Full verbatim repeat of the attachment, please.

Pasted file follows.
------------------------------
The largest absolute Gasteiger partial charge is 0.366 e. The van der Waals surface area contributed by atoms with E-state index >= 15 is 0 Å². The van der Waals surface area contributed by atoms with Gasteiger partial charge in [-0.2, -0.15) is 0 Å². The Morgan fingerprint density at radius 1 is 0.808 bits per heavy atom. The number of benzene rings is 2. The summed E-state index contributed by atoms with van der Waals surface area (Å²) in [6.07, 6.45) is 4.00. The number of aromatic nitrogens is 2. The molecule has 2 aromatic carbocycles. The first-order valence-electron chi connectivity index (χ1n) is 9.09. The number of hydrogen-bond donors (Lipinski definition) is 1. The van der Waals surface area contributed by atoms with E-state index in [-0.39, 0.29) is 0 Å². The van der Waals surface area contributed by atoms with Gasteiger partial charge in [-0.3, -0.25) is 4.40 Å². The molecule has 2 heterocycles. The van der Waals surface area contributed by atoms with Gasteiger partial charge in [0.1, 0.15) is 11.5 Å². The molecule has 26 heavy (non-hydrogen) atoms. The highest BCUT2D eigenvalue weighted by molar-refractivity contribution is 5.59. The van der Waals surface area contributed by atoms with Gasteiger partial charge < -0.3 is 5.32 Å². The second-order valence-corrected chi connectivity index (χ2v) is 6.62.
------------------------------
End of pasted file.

The largest absolute Gasteiger partial charge is 0.366 e. The van der Waals surface area contributed by atoms with E-state index >= 15 is 0 Å². The van der Waals surface area contributed by atoms with Gasteiger partial charge in [-0.2, -0.15) is 0 Å². The Morgan fingerprint density at radius 1 is 0.808 bits per heavy atom. The number of benzene rings is 2. The summed E-state index contributed by atoms with van der Waals surface area (Å²) in [6.07, 6.45) is 4.00. The number of aromatic nitrogens is 2. The molecule has 2 aromatic carbocycles. The first-order valence-electron chi connectivity index (χ1n) is 9.09. The number of hydrogen-bond donors (Lipinski definition) is 1. The van der Waals surface area contributed by atoms with E-state index in [-0.39, 0.29) is 0 Å². The van der Waals surface area contributed by atoms with Gasteiger partial charge in [-0.3, -0.25) is 4.40 Å². The molecule has 2 heterocycles. The van der Waals surface area contributed by atoms with Gasteiger partial charge in [0.1, 0.15) is 11.5 Å². The molecule has 26 heavy (non-hydrogen) atoms. The highest BCUT2D eigenvalue weighted by molar-refractivity contribution is 5.59. The van der Waals surface area contributed by atoms with Gasteiger partial charge < -0.3 is 5.32 Å². The second-order valence-corrected chi connectivity index (χ2v) is 6.62.